By RICHARD VIRGILIO
Images taken in December and January and obtained by The Coaster show Asbury Park’s Mayor Myra Campbell, while conducting city business, parked on the pedestrian walkway, near a standpipe (fire hydrant) and in front of an emergency exit for the Paramount Theater, Grand Arcade and Convention Hall.
“I was given a parking placard by the city as a perk of my role as mayor to use when on official city business that permits me to park in out-of-the-ordinary places,” Campbell said. “Have I passed by open parking spaces to park (on the sidewalk)? Yes. This is common practice for public officials around the nation, I think. Nothing out of the ordinary but I have never, never, never parked in front of a fire hydrant.”
Two Motor Vehicle statutes detail that at no time can anyone “drive a vehicle on or across” or “stand or park a vehicle… on a sidewalk.” Both are $44 infractions for the first offense.
New Jersey Fire and Building Codes both require “immediate, clear and unobstructed access” to fire department connections. The codes additionally require exterior doors and openings of “assembly use” buildings always be “readily accessible” for emergency personnel and provide “direct and functionally clear access to a public way.”
“The mayor’s parking is illegal and dangerous,” said a New Jersey licensed code official. “If there was an emergency, her car would be an impediment to emergency personnel and the public.”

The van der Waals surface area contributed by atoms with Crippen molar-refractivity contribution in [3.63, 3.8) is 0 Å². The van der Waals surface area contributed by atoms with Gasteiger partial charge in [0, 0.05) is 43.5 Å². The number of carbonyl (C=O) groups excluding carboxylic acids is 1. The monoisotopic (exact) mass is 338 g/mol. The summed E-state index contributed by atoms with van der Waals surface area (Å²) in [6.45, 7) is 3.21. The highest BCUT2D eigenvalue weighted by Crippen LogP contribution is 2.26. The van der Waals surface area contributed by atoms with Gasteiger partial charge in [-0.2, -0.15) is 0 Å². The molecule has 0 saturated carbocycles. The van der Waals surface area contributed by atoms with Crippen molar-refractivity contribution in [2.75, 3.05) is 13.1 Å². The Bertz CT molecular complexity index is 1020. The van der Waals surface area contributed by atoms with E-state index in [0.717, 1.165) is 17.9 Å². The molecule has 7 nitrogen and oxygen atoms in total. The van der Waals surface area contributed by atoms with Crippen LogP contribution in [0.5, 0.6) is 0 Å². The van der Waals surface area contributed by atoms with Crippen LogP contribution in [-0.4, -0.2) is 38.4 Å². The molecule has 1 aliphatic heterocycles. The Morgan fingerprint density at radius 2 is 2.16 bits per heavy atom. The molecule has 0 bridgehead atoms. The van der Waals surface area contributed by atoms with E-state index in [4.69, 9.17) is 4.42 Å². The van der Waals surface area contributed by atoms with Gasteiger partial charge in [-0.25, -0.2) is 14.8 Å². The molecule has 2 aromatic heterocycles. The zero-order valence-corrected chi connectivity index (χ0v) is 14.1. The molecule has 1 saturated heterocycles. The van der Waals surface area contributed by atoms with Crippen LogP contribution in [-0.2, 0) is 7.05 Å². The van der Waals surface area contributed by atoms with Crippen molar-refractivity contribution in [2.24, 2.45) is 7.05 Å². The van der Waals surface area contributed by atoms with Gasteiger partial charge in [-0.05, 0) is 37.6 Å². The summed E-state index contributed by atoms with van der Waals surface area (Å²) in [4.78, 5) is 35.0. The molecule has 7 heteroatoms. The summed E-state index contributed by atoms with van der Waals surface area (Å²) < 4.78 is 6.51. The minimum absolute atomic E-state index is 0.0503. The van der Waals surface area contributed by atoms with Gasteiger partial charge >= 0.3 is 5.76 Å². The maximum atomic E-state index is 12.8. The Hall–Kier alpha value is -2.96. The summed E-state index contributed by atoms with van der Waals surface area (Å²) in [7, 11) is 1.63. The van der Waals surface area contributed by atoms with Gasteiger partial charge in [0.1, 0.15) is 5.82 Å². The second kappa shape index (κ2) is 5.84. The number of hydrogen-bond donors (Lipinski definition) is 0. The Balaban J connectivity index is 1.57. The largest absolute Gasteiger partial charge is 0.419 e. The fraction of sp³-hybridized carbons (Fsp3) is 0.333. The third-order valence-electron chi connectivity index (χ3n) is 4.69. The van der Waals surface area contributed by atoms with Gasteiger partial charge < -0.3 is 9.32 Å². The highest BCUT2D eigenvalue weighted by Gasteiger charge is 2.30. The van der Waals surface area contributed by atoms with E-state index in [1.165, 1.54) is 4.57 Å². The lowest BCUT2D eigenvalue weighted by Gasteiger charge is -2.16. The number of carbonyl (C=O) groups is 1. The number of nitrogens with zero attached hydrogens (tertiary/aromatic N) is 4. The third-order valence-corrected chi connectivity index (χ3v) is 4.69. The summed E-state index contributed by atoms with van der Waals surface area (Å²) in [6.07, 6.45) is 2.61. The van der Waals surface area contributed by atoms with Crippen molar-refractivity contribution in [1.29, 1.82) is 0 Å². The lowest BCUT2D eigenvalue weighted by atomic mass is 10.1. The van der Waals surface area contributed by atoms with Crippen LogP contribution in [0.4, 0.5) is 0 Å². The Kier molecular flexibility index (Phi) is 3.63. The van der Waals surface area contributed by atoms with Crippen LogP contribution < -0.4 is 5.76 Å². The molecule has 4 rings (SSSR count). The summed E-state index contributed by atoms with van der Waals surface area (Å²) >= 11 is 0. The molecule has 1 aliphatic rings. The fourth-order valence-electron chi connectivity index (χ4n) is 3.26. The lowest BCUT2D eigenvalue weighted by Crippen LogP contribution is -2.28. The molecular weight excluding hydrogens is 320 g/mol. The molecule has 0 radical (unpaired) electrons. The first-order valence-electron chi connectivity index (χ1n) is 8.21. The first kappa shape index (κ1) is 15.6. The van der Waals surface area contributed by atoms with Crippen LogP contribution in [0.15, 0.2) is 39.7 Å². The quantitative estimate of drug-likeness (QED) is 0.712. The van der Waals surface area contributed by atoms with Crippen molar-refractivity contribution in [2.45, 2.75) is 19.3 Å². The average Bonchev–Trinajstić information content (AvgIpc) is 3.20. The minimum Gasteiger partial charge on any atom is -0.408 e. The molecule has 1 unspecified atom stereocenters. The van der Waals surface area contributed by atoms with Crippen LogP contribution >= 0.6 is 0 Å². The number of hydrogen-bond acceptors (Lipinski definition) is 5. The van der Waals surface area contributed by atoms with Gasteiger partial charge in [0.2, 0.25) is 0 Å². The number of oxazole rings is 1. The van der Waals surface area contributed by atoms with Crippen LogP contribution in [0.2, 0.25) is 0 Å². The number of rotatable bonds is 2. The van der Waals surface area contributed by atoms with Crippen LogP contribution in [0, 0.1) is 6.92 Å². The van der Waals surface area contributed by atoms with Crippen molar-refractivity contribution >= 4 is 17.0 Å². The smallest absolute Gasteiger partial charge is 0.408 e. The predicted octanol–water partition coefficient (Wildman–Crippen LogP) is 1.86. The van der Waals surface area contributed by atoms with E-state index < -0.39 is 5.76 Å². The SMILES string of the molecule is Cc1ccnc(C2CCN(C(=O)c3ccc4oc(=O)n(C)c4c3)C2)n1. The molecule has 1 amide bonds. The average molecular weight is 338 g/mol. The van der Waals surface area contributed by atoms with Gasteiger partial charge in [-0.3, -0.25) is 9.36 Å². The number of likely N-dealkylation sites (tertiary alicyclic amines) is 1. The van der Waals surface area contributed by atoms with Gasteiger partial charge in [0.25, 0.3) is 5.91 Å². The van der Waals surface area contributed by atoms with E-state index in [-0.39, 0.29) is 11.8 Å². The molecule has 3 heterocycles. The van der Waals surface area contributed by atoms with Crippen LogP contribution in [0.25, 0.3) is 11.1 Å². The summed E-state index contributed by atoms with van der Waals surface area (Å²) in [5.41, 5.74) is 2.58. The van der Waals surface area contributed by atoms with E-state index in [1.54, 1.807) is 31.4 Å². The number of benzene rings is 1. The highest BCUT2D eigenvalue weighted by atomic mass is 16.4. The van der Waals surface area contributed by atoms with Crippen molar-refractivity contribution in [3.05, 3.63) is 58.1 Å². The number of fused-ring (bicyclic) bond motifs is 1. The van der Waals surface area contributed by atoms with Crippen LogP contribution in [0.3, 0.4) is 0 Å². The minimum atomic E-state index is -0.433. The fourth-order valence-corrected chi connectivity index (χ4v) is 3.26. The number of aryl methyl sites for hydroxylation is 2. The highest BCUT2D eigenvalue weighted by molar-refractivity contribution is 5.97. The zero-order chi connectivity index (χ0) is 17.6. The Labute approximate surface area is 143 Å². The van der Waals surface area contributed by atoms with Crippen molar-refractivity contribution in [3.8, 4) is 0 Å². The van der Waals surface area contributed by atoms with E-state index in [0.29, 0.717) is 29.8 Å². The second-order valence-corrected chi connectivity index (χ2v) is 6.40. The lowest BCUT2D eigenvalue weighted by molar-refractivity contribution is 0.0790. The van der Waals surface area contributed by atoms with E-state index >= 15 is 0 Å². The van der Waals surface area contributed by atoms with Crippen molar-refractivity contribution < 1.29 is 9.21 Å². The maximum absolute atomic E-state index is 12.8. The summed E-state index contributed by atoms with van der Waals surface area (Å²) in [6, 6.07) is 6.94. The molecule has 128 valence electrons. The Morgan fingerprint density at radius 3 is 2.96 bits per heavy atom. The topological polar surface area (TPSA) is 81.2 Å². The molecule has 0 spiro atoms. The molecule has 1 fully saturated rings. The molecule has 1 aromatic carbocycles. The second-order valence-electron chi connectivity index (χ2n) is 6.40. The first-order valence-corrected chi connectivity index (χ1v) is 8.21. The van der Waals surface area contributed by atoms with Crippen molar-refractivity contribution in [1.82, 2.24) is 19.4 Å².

Mayor Campbell said she was unaware of any parking issues related to her.
“No one, not the acting city manager, not the fire chief, not the chief of police – I have never been told it was inappropriate to park there,” said the mayor, after naming other officials in Asbury Park and nearby cities whom she believes park similarly. “I broke no law, there is no violation and there is no reason why I would be ticketed. I am not doing anything out of the ordinary.”
Mayor Campbell continued, “Every other councilman and (two other local city employees) – and I can also speak about any number of other officials that take advantage of this special amenity during public business. Some cities have police drivers for their mayors. There are times I have three or four events in one day. For me to try to give as much of my time serving the public without this perk would be difficult. I can see this is the beginning of the political games in town.”